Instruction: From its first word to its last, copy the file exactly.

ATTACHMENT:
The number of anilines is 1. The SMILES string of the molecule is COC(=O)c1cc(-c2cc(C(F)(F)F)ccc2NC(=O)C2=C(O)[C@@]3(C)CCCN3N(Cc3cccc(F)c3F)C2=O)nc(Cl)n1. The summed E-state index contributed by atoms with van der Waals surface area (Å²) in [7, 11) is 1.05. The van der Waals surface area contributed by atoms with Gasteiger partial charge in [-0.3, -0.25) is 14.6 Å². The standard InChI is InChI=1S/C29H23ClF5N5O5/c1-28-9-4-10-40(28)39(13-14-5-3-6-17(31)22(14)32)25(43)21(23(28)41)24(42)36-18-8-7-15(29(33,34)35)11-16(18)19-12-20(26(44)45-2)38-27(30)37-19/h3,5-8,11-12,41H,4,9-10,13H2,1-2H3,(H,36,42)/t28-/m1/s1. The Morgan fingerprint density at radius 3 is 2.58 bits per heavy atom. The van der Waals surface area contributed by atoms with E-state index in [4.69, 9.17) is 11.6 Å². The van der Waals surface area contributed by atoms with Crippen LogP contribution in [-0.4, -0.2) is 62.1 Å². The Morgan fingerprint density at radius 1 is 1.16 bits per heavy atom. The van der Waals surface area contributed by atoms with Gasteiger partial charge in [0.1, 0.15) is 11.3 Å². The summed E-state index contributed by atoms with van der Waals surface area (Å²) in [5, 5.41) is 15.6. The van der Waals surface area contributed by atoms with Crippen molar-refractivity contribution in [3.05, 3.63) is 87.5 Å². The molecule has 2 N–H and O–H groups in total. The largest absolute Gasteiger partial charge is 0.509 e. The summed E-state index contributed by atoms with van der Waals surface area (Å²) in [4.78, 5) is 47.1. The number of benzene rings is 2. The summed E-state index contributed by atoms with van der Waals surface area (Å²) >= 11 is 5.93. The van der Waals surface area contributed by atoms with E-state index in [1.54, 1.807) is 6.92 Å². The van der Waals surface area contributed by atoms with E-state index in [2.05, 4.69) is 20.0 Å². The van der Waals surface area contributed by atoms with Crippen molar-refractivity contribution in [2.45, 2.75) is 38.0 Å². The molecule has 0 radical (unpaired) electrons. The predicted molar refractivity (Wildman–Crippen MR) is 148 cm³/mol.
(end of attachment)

The number of anilines is 1. The SMILES string of the molecule is COC(=O)c1cc(-c2cc(C(F)(F)F)ccc2NC(=O)C2=C(O)[C@@]3(C)CCCN3N(Cc3cccc(F)c3F)C2=O)nc(Cl)n1. The summed E-state index contributed by atoms with van der Waals surface area (Å²) in [7, 11) is 1.05. The van der Waals surface area contributed by atoms with Gasteiger partial charge in [-0.3, -0.25) is 14.6 Å². The standard InChI is InChI=1S/C29H23ClF5N5O5/c1-28-9-4-10-40(28)39(13-14-5-3-6-17(31)22(14)32)25(43)21(23(28)41)24(42)36-18-8-7-15(29(33,34)35)11-16(18)19-12-20(26(44)45-2)38-27(30)37-19/h3,5-8,11-12,41H,4,9-10,13H2,1-2H3,(H,36,42)/t28-/m1/s1. The Morgan fingerprint density at radius 3 is 2.58 bits per heavy atom. The van der Waals surface area contributed by atoms with E-state index in [4.69, 9.17) is 11.6 Å². The van der Waals surface area contributed by atoms with Crippen LogP contribution in [-0.4, -0.2) is 62.1 Å². The Morgan fingerprint density at radius 1 is 1.16 bits per heavy atom. The van der Waals surface area contributed by atoms with Gasteiger partial charge in [0.1, 0.15) is 11.3 Å². The summed E-state index contributed by atoms with van der Waals surface area (Å²) in [5, 5.41) is 15.6. The van der Waals surface area contributed by atoms with Crippen molar-refractivity contribution in [3.05, 3.63) is 87.5 Å². The molecule has 2 N–H and O–H groups in total. The largest absolute Gasteiger partial charge is 0.509 e. The summed E-state index contributed by atoms with van der Waals surface area (Å²) in [4.78, 5) is 47.1. The number of benzene rings is 2. The summed E-state index contributed by atoms with van der Waals surface area (Å²) >= 11 is 5.93. The van der Waals surface area contributed by atoms with E-state index in [1.54, 1.807) is 6.92 Å². The van der Waals surface area contributed by atoms with E-state index in [2.05, 4.69) is 20.0 Å². The van der Waals surface area contributed by atoms with Crippen molar-refractivity contribution in [2.45, 2.75) is 38.0 Å². The molecule has 0 radical (unpaired) electrons. The predicted molar refractivity (Wildman–Crippen MR) is 148 cm³/mol.